The skys the limit

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Mixed Signals'ITV DataFlo system is used to deliver interactive versions of Columbia TriStar's game shows Jeopardy and Wheel of Fortune to WebTV users. Other clients include NBC, HGTV and Game Show Network.

How many people are using the interactive "Wheel of Fortune" and "Jeopardy" features?

I know exactly, but I'm not allowed to disclose it. But what I can say is for our figures of the WebTV installed base, which is about 600,000, almost 60% of the installed base has registered to play, and over 45% to 50% play more than twice a week. So it's pretty significant. A lot of people watch those shows. It's simple, it's fun.

Have you tried to experiment with any digital TV broadcast signals?

We have, actually. We're working with an electronics manufacturer that's making a DTV receiver that's sort of an ancillary consumer electronics device. Really, what that's going to come down to for everybody is, with that type of broadcast signal, they're going to create a set of rules. It's going to be just like captioning and multicast IP, etc. Okay, we're going to use this specification for encoding data.

That specification may encompass ZIP code addressability or any one of a number of different things. It's easy for us, because we know how to grab or address the signal based on a standard or a protocol that somebody developed. As long as there's a receiver that's programmed when it receives the signal to look at a specific part of it and decode and display what's there, our job is easy. The real tricky part is on the side of those receiver manufacturers; that's the tough bit.

Do you think the DASE standard for DTV data is going to be the equivalent of ATVEF for NTSC?

First of all, ATVEF has become such a misnomer in the industry. ATVEF was a great idea, but it's just about dead at this point, because it just wasn't developed properly. It's a specification that references other specifications. For instance, we don't use ATVEF for Wheel and Jeopardy; we use EIA-746, which is referenced in ATVEF.

DASE, I think, has a lot more momentum behind it. As a specification, it's better put together, it's much more thought out. As for whether it gets adopted or not, unfortunately, it all comes down to politics in one form or another. But I think it's pretty sound.

What kind of feedback were you getting from broadcasters at NAB, and how do they see using your technology? How far evolved is their vision of interactivity compared with the people in the cable space?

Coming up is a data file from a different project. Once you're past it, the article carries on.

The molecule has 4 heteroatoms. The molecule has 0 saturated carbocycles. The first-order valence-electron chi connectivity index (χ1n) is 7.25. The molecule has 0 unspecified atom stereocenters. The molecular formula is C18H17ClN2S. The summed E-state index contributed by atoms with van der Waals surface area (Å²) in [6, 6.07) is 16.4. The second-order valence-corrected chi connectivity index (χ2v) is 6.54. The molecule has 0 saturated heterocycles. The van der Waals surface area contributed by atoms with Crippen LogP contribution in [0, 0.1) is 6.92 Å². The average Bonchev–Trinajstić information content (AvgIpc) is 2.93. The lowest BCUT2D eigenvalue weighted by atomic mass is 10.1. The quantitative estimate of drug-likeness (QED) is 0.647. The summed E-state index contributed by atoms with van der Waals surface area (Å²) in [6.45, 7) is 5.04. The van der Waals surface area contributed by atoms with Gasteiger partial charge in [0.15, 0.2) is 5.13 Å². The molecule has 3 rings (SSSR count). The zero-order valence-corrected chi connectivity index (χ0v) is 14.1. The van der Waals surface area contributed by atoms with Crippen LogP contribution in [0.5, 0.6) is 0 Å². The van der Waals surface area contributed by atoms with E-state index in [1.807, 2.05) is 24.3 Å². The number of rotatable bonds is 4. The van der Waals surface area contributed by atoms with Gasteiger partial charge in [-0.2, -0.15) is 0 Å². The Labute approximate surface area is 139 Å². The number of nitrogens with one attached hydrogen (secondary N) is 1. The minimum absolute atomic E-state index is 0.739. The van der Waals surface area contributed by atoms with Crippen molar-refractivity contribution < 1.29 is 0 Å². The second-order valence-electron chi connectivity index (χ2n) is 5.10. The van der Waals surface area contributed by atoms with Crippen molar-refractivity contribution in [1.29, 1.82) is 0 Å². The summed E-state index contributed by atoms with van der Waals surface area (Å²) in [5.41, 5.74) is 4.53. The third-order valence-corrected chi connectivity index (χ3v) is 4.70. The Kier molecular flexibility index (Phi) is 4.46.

The way we drive the conversation at this point, is a broadcaster will come to us. They'll sit down, and usually they'll drag an engineer with them. We go, "Here's the simple part. You have a video signal. Our equipment can grab any video signal, incorporate data and shoot it back out." That's easy. The difficult thing-and the feedback we get really has little to do with what we do as a company right now-primarily involves what's going to happen as far as fulfilling the technology to the consumer.

Wheel of Fortune and Jeopardy are good, well-rounded applications. But what drives television is advertising. And with all of the capability that's being talked about with interactive advertising, when a consumer clicks on something, the technology is there, and we're getting there, to have this instant-response capability.

The problem is fulfilling on that promise to the consumer. If the consumer says they'd like a free sample of Special K, who's going to lick the stamp, slap it on that box and send it to the consumer? A letter-size envelope in the United States costs 33 cents to send, and most people in the interactive TV business are saying they want a minimum 50 cents per transaction. Well, if it costs 33 cents to just send a letter to somebody, and the most valuable piece of data an advertiser can get is someone's name, address and telephone number, where's the money to make all this work going to come from? That's the question people are asking.

When these guys sit down at our table, they say, "We understand that, technically, we can produce interactive TV. How does this make sense from a business point of view?"

What's your next big area?

We're doing sports, we're doing game shows. I think sports is probably the next big thing.


At DirecTV The Sky's the Limit

He invented Fox Sports. Revived Fox Television. And now he's in charge of beefing up Rupert's satellite unit. Cable folks have a tech advantage, but this guy makes them nervous